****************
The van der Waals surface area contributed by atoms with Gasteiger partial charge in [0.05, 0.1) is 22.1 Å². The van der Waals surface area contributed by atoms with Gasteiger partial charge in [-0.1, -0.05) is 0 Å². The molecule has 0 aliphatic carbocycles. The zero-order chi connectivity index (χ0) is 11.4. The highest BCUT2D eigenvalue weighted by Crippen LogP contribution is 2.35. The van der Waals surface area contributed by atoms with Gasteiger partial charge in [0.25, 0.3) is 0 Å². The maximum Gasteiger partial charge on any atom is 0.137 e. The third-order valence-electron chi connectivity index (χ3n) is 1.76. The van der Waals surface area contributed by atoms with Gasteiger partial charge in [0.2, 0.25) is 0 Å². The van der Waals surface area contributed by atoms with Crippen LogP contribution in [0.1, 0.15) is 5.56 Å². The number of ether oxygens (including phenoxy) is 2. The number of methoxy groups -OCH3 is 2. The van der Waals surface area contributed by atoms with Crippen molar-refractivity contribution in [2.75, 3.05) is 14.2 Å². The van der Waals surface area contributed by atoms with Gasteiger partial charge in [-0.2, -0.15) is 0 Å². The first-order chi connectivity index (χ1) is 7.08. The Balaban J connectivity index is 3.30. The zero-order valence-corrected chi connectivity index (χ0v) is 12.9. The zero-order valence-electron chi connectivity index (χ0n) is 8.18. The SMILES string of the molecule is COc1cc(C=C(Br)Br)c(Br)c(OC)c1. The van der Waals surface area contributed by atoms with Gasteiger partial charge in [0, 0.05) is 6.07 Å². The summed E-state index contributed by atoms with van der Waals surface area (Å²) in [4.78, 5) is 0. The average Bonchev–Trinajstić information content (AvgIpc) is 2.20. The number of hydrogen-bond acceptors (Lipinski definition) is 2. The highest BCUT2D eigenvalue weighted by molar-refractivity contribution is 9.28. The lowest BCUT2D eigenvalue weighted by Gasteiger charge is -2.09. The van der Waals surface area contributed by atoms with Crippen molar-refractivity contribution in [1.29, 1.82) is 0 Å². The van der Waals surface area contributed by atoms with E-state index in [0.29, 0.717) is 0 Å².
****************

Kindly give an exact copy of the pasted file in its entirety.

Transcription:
The van der Waals surface area contributed by atoms with Gasteiger partial charge in [0.05, 0.1) is 22.1 Å². The van der Waals surface area contributed by atoms with Gasteiger partial charge in [-0.1, -0.05) is 0 Å². The molecule has 0 aliphatic carbocycles. The zero-order chi connectivity index (χ0) is 11.4. The highest BCUT2D eigenvalue weighted by Crippen LogP contribution is 2.35. The van der Waals surface area contributed by atoms with Gasteiger partial charge in [0.25, 0.3) is 0 Å². The maximum Gasteiger partial charge on any atom is 0.137 e. The third-order valence-electron chi connectivity index (χ3n) is 1.76. The van der Waals surface area contributed by atoms with Gasteiger partial charge in [0.2, 0.25) is 0 Å². The van der Waals surface area contributed by atoms with Crippen LogP contribution in [0.1, 0.15) is 5.56 Å². The number of ether oxygens (including phenoxy) is 2. The number of methoxy groups -OCH3 is 2. The van der Waals surface area contributed by atoms with Crippen molar-refractivity contribution in [2.75, 3.05) is 14.2 Å². The van der Waals surface area contributed by atoms with Gasteiger partial charge in [-0.2, -0.15) is 0 Å². The first-order chi connectivity index (χ1) is 7.08. The Balaban J connectivity index is 3.30. The zero-order valence-corrected chi connectivity index (χ0v) is 12.9. The zero-order valence-electron chi connectivity index (χ0n) is 8.18. The SMILES string of the molecule is COc1cc(C=C(Br)Br)c(Br)c(OC)c1. The van der Waals surface area contributed by atoms with Gasteiger partial charge in [0, 0.05) is 6.07 Å². The summed E-state index contributed by atoms with van der Waals surface area (Å²) in [4.78, 5) is 0. The average Bonchev–Trinajstić information content (AvgIpc) is 2.20. The number of hydrogen-bond acceptors (Lipinski definition) is 2. The highest BCUT2D eigenvalue weighted by molar-refractivity contribution is 9.28. The lowest BCUT2D eigenvalue weighted by Gasteiger charge is -2.09. The van der Waals surface area contributed by atoms with Crippen molar-refractivity contribution in [1.29, 1.82) is 0 Å². The van der Waals surface area contributed by atoms with E-state index in [0.29, 0.717) is 0 Å².